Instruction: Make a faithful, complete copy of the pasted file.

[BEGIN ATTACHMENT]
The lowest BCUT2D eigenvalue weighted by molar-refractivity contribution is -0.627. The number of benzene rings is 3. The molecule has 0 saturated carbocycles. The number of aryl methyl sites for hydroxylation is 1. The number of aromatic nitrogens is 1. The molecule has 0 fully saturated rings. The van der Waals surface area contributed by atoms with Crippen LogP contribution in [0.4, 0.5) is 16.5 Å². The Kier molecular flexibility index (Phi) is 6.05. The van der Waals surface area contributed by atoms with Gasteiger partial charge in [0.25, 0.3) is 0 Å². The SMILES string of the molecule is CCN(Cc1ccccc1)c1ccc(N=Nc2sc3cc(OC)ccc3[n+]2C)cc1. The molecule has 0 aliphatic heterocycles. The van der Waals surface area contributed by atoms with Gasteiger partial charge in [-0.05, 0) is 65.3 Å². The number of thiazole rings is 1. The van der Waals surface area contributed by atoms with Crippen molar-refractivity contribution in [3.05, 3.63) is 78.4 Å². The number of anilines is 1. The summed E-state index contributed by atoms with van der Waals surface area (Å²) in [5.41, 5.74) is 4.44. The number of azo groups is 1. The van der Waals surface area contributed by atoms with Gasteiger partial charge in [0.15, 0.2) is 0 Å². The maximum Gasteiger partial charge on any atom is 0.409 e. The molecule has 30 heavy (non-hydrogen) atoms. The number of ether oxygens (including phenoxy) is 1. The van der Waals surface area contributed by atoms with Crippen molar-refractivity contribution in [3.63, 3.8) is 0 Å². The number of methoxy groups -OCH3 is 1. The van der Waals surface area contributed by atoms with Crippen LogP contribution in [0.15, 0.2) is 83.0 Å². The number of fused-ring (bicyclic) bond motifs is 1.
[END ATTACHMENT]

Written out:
The lowest BCUT2D eigenvalue weighted by molar-refractivity contribution is -0.627. The number of benzene rings is 3. The molecule has 0 saturated carbocycles. The number of aryl methyl sites for hydroxylation is 1. The number of aromatic nitrogens is 1. The molecule has 0 fully saturated rings. The van der Waals surface area contributed by atoms with Crippen LogP contribution in [0.4, 0.5) is 16.5 Å². The Kier molecular flexibility index (Phi) is 6.05. The van der Waals surface area contributed by atoms with Gasteiger partial charge in [0.25, 0.3) is 0 Å². The SMILES string of the molecule is CCN(Cc1ccccc1)c1ccc(N=Nc2sc3cc(OC)ccc3[n+]2C)cc1. The molecule has 0 aliphatic heterocycles. The van der Waals surface area contributed by atoms with Gasteiger partial charge in [-0.05, 0) is 65.3 Å². The number of thiazole rings is 1. The van der Waals surface area contributed by atoms with Crippen molar-refractivity contribution in [3.05, 3.63) is 78.4 Å². The number of anilines is 1. The summed E-state index contributed by atoms with van der Waals surface area (Å²) in [5.41, 5.74) is 4.44. The number of azo groups is 1. The van der Waals surface area contributed by atoms with Gasteiger partial charge in [0.15, 0.2) is 0 Å². The maximum Gasteiger partial charge on any atom is 0.409 e. The molecule has 30 heavy (non-hydrogen) atoms. The number of ether oxygens (including phenoxy) is 1. The van der Waals surface area contributed by atoms with Crippen molar-refractivity contribution in [3.63, 3.8) is 0 Å². The number of methoxy groups -OCH3 is 1. The van der Waals surface area contributed by atoms with Crippen LogP contribution in [0.15, 0.2) is 83.0 Å². The number of fused-ring (bicyclic) bond motifs is 1.